In a sign of the mounting toll of the conflict, 25 dead bodies were found on a boat carrying nearly 300 African migrants from Libya that arrived on the Sicilian island of Lampedusa on Monday.

Thousands of people, many of them migrants from sub-Saharan Africa fleeing turmoil across North Africa, not just Libya, have sailed to Italy in rickety boats in recent months.

The UN refugee agency has said one in 10 migrants fleeing conflict in Libya by sea is likely to drown or die from hunger or exhaustion in appalling conditions during the crossing.

Amid religious music marking the start of Ramadan, Libyan state television broadcast a statement by Defence Minister Abubakr Yunus Jaber urging members of the army who joined rebels in the east to rejoin the fold and "liberate Benghazi".

"We know that you are forced to do things that are against your principles and the traditions of the Libyan people ... such deeds are covered by the general pardon [issued by Gaddafi]."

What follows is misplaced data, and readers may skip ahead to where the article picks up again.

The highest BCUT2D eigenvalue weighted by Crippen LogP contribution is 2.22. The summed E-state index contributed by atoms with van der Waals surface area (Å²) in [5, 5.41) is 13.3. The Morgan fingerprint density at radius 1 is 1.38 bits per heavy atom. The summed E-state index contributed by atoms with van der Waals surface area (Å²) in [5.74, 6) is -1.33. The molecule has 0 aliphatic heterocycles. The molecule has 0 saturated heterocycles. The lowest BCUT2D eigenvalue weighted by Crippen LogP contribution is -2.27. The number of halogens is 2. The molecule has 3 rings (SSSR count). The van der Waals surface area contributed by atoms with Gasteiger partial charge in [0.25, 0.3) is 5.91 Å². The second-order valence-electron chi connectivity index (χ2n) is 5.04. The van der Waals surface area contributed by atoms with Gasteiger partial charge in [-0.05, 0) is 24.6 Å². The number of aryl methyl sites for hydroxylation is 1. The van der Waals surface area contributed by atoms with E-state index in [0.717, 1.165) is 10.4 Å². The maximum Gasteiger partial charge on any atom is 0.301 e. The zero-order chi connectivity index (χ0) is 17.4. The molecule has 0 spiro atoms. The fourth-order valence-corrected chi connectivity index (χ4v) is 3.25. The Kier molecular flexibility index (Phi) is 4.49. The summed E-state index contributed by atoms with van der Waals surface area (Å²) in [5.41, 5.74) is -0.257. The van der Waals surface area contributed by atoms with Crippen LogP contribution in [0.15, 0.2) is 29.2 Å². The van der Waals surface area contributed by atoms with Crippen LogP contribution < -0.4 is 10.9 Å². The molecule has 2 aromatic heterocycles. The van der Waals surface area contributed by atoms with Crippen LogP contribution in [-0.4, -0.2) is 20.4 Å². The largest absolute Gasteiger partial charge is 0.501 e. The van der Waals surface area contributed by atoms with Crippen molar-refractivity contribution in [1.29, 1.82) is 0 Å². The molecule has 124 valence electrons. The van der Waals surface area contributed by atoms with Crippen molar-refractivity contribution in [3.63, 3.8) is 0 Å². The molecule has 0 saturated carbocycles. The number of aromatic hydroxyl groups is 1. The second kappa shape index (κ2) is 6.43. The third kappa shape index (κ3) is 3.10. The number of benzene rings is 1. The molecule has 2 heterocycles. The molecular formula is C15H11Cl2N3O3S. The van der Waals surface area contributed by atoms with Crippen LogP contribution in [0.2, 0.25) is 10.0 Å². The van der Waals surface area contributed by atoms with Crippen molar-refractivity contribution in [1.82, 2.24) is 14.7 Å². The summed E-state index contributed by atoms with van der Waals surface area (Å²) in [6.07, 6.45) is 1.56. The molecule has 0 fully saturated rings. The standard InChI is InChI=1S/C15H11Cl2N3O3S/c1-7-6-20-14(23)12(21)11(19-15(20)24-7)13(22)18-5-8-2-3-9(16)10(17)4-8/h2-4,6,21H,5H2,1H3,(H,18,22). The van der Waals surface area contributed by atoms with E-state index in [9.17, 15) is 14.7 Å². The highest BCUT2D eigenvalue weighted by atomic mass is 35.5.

Gaddafi on Sunday also urged members of the Warfalla tribe, one of Libya's largest, to march peacefully toward the rebel stronghold of Misrata and "liberate" the city.

Benghazi has been awash with speculation over the killing last week of General Abdel Fattah Younes, a former Gaddafi security minister who defected to the rebels early in the war.

Some suspect his execution was ordered by rebel leaders for treason, many say he was killed by Gaddafi spies, and others suggest a rebel splinter group had acted alone.

Either way, the killing was an embarrassment for the rebels and their Western backers, and analysts said it pointed to at best the rebel's loose grip on territory they hold but may also herald divisions and chaos even if Gaddafi was removed.

In an apparent effort to avert a feud, rebels named Suleiman al-Obeidi, a member of Younes' tribe, as acting military chief.

Libya's conflict, which some had hoped might be over in weeks once NATO started bombing Gaddafi targets in March, has dragged on into Ramadan, sapping the energy of fighters on the ground and potentially the enthusiasm of their foreign backers.

Aside from sporadic gunfire, there was little action on the battlefield in the west on Monday morning.